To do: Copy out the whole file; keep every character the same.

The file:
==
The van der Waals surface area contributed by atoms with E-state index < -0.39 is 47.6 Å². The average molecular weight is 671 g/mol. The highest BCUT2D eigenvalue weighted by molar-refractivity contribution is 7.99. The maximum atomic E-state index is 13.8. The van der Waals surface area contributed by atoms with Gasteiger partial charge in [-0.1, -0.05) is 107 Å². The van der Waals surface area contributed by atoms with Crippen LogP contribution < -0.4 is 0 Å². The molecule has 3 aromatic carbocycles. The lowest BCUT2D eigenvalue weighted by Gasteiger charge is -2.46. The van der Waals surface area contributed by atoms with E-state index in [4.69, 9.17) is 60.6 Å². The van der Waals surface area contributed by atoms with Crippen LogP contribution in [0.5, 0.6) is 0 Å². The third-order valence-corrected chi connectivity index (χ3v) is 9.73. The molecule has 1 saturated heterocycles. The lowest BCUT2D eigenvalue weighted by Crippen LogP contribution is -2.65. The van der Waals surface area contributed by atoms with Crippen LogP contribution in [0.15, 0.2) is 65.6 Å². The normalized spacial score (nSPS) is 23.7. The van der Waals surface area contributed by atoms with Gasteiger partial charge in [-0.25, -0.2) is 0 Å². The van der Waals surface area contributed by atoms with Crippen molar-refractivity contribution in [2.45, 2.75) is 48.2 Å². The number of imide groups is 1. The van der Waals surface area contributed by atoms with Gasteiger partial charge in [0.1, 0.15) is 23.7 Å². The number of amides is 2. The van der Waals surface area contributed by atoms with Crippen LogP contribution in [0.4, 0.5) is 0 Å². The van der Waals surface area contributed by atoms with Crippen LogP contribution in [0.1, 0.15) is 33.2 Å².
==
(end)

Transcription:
The van der Waals surface area contributed by atoms with E-state index < -0.39 is 47.6 Å². The average molecular weight is 671 g/mol. The highest BCUT2D eigenvalue weighted by molar-refractivity contribution is 7.99. The maximum atomic E-state index is 13.8. The van der Waals surface area contributed by atoms with Gasteiger partial charge in [-0.1, -0.05) is 107 Å². The van der Waals surface area contributed by atoms with Crippen LogP contribution < -0.4 is 0 Å². The molecule has 3 aromatic carbocycles. The lowest BCUT2D eigenvalue weighted by Gasteiger charge is -2.46. The van der Waals surface area contributed by atoms with E-state index in [4.69, 9.17) is 60.6 Å². The van der Waals surface area contributed by atoms with Crippen LogP contribution in [0.5, 0.6) is 0 Å². The third-order valence-corrected chi connectivity index (χ3v) is 9.73. The molecule has 1 saturated heterocycles. The lowest BCUT2D eigenvalue weighted by Crippen LogP contribution is -2.65. The van der Waals surface area contributed by atoms with Crippen LogP contribution in [0.15, 0.2) is 65.6 Å². The normalized spacial score (nSPS) is 23.7. The van der Waals surface area contributed by atoms with Gasteiger partial charge in [-0.25, -0.2) is 0 Å². The van der Waals surface area contributed by atoms with Crippen molar-refractivity contribution in [2.45, 2.75) is 48.2 Å². The number of imide groups is 1. The van der Waals surface area contributed by atoms with Gasteiger partial charge in [0.1, 0.15) is 23.7 Å². The number of amides is 2. The van der Waals surface area contributed by atoms with Crippen LogP contribution in [0.4, 0.5) is 0 Å². The van der Waals surface area contributed by atoms with Crippen LogP contribution in [0.1, 0.15) is 33.2 Å².